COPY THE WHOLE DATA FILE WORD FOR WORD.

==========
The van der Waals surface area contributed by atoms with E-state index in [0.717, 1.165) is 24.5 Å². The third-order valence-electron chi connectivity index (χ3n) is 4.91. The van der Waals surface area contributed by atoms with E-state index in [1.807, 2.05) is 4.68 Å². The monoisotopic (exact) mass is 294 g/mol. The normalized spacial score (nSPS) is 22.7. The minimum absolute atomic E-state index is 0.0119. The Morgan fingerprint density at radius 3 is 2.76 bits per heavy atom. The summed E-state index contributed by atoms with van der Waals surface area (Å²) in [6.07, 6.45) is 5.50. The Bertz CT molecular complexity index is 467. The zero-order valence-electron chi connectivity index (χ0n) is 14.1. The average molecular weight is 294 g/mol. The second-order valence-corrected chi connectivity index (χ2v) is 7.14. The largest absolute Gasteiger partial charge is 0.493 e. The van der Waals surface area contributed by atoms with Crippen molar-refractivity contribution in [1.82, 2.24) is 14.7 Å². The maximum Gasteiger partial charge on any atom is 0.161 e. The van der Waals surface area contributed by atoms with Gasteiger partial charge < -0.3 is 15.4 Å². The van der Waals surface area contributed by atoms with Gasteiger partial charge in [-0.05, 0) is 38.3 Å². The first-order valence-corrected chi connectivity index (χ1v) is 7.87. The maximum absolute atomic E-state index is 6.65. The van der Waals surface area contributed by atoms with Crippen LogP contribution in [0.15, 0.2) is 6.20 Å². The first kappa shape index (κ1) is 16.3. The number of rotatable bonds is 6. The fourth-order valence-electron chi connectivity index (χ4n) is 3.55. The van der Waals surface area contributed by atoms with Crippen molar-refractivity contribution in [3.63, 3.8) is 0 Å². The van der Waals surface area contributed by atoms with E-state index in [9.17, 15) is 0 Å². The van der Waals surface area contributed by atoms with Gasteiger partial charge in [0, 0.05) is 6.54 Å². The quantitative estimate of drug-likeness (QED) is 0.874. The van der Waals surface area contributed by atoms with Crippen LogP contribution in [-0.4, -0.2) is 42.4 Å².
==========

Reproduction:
The van der Waals surface area contributed by atoms with E-state index in [0.717, 1.165) is 24.5 Å². The third-order valence-electron chi connectivity index (χ3n) is 4.91. The van der Waals surface area contributed by atoms with E-state index in [1.807, 2.05) is 4.68 Å². The monoisotopic (exact) mass is 294 g/mol. The normalized spacial score (nSPS) is 22.7. The minimum absolute atomic E-state index is 0.0119. The Morgan fingerprint density at radius 3 is 2.76 bits per heavy atom. The summed E-state index contributed by atoms with van der Waals surface area (Å²) in [6.07, 6.45) is 5.50. The Bertz CT molecular complexity index is 467. The zero-order valence-electron chi connectivity index (χ0n) is 14.1. The average molecular weight is 294 g/mol. The second-order valence-corrected chi connectivity index (χ2v) is 7.14. The largest absolute Gasteiger partial charge is 0.493 e. The van der Waals surface area contributed by atoms with Crippen molar-refractivity contribution in [1.82, 2.24) is 14.7 Å². The maximum Gasteiger partial charge on any atom is 0.161 e. The van der Waals surface area contributed by atoms with Gasteiger partial charge < -0.3 is 15.4 Å². The van der Waals surface area contributed by atoms with Gasteiger partial charge in [-0.05, 0) is 38.3 Å². The first-order valence-corrected chi connectivity index (χ1v) is 7.87. The maximum absolute atomic E-state index is 6.65. The van der Waals surface area contributed by atoms with Crippen LogP contribution in [0.15, 0.2) is 6.20 Å². The first kappa shape index (κ1) is 16.3. The number of rotatable bonds is 6. The fourth-order valence-electron chi connectivity index (χ4n) is 3.55. The van der Waals surface area contributed by atoms with Crippen molar-refractivity contribution in [3.63, 3.8) is 0 Å². The van der Waals surface area contributed by atoms with E-state index in [9.17, 15) is 0 Å². The van der Waals surface area contributed by atoms with Gasteiger partial charge in [0, 0.05) is 6.54 Å². The quantitative estimate of drug-likeness (QED) is 0.874. The van der Waals surface area contributed by atoms with Crippen LogP contribution in [-0.4, -0.2) is 42.4 Å².